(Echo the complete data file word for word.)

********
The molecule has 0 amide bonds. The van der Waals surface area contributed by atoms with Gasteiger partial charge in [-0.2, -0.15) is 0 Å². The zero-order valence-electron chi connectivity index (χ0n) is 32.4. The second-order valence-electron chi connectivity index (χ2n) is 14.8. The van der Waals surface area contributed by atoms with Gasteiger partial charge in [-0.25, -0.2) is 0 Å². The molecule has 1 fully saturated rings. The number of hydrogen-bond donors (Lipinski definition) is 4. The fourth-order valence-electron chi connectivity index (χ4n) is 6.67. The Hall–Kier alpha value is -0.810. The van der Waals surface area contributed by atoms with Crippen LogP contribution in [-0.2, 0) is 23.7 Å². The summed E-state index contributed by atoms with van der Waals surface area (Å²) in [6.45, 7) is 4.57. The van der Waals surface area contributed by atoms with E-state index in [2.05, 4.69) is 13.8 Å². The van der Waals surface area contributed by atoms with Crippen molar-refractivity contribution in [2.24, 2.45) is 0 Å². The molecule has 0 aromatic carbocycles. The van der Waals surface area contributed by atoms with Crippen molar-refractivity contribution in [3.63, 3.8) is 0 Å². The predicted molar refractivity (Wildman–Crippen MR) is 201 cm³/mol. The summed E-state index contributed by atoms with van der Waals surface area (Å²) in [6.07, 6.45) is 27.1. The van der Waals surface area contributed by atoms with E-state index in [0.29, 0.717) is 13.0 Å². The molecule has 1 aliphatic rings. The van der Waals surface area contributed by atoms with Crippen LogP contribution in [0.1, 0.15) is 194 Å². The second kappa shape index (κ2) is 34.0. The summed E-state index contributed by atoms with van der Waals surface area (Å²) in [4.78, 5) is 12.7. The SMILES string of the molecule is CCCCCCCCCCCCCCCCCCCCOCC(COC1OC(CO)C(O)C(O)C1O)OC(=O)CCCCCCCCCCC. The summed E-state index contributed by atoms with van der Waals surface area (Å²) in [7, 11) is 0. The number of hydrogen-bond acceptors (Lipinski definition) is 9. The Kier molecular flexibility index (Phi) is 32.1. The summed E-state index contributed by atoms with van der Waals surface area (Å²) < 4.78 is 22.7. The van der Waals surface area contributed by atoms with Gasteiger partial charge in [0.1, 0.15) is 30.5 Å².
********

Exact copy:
The molecule has 0 amide bonds. The van der Waals surface area contributed by atoms with Gasteiger partial charge in [-0.2, -0.15) is 0 Å². The zero-order valence-electron chi connectivity index (χ0n) is 32.4. The second-order valence-electron chi connectivity index (χ2n) is 14.8. The van der Waals surface area contributed by atoms with Gasteiger partial charge in [-0.25, -0.2) is 0 Å². The molecule has 1 fully saturated rings. The number of hydrogen-bond donors (Lipinski definition) is 4. The fourth-order valence-electron chi connectivity index (χ4n) is 6.67. The Hall–Kier alpha value is -0.810. The van der Waals surface area contributed by atoms with Crippen LogP contribution in [-0.2, 0) is 23.7 Å². The summed E-state index contributed by atoms with van der Waals surface area (Å²) in [6.45, 7) is 4.57. The van der Waals surface area contributed by atoms with E-state index in [2.05, 4.69) is 13.8 Å². The van der Waals surface area contributed by atoms with Crippen molar-refractivity contribution in [2.24, 2.45) is 0 Å². The molecule has 0 aromatic carbocycles. The van der Waals surface area contributed by atoms with Crippen molar-refractivity contribution in [3.63, 3.8) is 0 Å². The predicted molar refractivity (Wildman–Crippen MR) is 201 cm³/mol. The summed E-state index contributed by atoms with van der Waals surface area (Å²) in [6.07, 6.45) is 27.1. The van der Waals surface area contributed by atoms with E-state index in [0.29, 0.717) is 13.0 Å². The molecule has 1 aliphatic rings. The van der Waals surface area contributed by atoms with Crippen LogP contribution in [0.1, 0.15) is 194 Å². The second kappa shape index (κ2) is 34.0. The summed E-state index contributed by atoms with van der Waals surface area (Å²) in [4.78, 5) is 12.7. The SMILES string of the molecule is CCCCCCCCCCCCCCCCCCCCOCC(COC1OC(CO)C(O)C(O)C1O)OC(=O)CCCCCCCCCCC. The summed E-state index contributed by atoms with van der Waals surface area (Å²) in [7, 11) is 0. The number of hydrogen-bond acceptors (Lipinski definition) is 9. The Kier molecular flexibility index (Phi) is 32.1. The summed E-state index contributed by atoms with van der Waals surface area (Å²) < 4.78 is 22.7. The van der Waals surface area contributed by atoms with Gasteiger partial charge in [0.1, 0.15) is 30.5 Å².